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Strategies to take women to the top

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in Career Management,Centerpiece,Workplace Communication

woman giving speechWomen are taking on the business world, shattering the glass ceiling and moving into ever-higher management positions. Of American women in the workforce, 51.4% hold managerial and professional positions and 40% out-earn their husbands.

There are things women can do to propel themselves higher up the ladder, says Vickie Milazzo, author of Wicked Success Is Inside Every Woman. She shared some key insights from the book, published earlier this year.

“One factor propelling women onward and upward is their unwillingness to be treated like a commodity. It seems that it’s finally sinking in that women are already CEOs—Chief Everything Officers—of our lives and families,” she says. “Entre­­preneur­­ship, leading projects, facilitating team­­work and more are simply extensions of what we already excel at, and our expertise is a huge asset to companies when channeled professionally.”

Here are some must-do hints for getting ahead:

  • Step up and be heard. This is critical to presenting yourself as indispensable. “It’s better to articulate a dissenting opinion than to ride on the back of everyone else’s,” Milazzo says.
  • Pursue the big projects at work. Tackling the small, easy tasks isn’t productive enough. “Going after the significant projects gets you noticed and promoted faster,” Milazzo says. “There’s a reason men don’t volunteer to organize the holiday party.”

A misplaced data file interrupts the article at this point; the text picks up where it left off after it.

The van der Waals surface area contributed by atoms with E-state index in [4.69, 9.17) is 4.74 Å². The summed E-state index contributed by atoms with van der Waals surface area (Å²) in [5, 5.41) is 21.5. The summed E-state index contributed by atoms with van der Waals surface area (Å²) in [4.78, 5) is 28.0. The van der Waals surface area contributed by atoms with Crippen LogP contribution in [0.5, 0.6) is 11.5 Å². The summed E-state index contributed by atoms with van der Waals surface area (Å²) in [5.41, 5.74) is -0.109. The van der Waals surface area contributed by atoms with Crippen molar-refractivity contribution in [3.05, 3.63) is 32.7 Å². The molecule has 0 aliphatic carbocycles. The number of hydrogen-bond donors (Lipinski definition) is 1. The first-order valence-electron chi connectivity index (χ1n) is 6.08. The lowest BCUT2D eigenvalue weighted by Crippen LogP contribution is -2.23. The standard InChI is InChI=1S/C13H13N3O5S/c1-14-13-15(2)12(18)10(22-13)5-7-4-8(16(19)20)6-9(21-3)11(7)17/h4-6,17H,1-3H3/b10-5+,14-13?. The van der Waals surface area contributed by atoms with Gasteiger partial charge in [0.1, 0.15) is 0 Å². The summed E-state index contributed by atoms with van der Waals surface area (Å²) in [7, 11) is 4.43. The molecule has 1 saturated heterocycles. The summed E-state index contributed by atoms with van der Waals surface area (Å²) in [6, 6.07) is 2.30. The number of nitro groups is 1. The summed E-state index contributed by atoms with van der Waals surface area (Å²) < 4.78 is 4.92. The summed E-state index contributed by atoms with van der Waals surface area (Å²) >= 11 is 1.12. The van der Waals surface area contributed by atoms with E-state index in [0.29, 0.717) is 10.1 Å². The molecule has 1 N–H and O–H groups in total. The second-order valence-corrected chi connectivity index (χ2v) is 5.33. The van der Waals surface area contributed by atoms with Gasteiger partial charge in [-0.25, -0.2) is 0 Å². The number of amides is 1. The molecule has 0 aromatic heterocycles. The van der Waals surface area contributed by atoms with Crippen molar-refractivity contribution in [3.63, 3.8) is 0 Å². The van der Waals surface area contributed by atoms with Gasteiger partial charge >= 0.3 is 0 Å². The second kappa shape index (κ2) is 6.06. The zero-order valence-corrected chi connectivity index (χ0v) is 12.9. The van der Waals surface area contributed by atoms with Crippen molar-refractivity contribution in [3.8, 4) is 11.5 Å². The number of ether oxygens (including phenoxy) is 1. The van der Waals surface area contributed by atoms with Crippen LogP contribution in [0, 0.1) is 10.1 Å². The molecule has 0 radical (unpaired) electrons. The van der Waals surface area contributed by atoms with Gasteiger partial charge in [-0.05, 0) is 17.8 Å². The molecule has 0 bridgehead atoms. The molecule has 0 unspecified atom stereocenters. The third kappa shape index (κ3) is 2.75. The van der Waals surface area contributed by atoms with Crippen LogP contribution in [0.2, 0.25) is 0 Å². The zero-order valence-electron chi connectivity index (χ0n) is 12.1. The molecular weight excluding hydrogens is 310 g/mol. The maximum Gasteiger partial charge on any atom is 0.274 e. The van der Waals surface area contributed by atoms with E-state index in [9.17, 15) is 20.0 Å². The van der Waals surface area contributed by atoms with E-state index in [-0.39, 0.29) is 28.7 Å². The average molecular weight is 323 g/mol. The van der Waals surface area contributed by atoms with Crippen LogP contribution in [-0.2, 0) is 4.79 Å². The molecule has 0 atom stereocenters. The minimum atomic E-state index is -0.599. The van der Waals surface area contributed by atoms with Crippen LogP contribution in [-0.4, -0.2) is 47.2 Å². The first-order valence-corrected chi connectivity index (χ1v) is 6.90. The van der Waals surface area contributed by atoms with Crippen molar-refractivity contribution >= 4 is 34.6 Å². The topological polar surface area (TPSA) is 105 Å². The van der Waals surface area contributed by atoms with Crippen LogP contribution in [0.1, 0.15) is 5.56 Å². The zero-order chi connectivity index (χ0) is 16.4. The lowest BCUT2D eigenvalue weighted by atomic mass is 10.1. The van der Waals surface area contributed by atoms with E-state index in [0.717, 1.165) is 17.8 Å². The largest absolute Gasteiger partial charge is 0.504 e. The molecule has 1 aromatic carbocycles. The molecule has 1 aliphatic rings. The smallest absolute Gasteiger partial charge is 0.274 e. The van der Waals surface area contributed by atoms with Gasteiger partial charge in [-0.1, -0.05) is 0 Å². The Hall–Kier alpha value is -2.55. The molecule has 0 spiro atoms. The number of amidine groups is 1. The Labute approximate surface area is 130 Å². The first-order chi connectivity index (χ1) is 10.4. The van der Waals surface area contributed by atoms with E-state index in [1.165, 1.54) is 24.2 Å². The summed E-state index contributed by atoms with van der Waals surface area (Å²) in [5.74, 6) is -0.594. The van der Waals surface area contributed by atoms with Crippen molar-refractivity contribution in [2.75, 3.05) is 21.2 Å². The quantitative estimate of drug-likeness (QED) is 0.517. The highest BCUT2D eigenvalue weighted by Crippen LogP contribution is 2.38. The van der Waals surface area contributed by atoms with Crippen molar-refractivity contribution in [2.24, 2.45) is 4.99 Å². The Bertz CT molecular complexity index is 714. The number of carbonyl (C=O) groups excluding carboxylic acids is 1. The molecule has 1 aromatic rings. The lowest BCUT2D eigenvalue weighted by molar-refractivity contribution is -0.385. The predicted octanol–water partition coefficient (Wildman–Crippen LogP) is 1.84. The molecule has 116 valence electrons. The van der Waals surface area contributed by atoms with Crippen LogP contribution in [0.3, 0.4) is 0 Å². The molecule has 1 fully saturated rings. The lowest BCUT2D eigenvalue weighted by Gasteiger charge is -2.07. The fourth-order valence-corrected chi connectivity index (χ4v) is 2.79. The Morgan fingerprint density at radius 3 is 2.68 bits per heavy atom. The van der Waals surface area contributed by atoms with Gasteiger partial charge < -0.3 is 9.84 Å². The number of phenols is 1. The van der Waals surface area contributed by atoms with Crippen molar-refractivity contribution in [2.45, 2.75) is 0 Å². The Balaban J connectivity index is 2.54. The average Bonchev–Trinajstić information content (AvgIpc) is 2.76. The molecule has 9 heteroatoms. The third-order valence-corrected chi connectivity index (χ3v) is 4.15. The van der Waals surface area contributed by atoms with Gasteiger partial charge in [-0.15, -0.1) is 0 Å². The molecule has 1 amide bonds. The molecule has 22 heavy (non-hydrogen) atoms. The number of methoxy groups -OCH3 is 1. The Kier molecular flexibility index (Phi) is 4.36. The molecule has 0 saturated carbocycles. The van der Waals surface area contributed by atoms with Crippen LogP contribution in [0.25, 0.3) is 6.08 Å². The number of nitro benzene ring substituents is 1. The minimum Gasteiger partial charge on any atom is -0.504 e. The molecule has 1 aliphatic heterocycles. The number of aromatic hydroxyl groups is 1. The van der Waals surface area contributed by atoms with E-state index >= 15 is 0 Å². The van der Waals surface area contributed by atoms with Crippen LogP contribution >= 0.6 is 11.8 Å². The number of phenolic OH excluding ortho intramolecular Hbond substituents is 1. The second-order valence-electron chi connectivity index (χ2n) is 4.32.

• Put in the extra hours. Milazzo advises working harder than your boss.
  • Make the difficult times look easy. Don’t whine and share your bad day with your boss. “Even if your car broke down and you had to hitchhike to work, your boss doesn’t need to hear about it,” she says.
  • Network with the big players. But Milazzo warns to stay out of the professional gossip chain. Successful people spend time together, and networking with the right ones can move you up faster.

Women also need to remember to be confident, play up their abilities and share their accomplishments to get noticed.

“Have you ever noticed that women tend to downplay their accomplishments while men routinely highlight their achievements and use them to advance?” Milazzo asks. “We females need to take a page from the male playbook and make sure that we’re getting the recognition and credit we’ve earned.”

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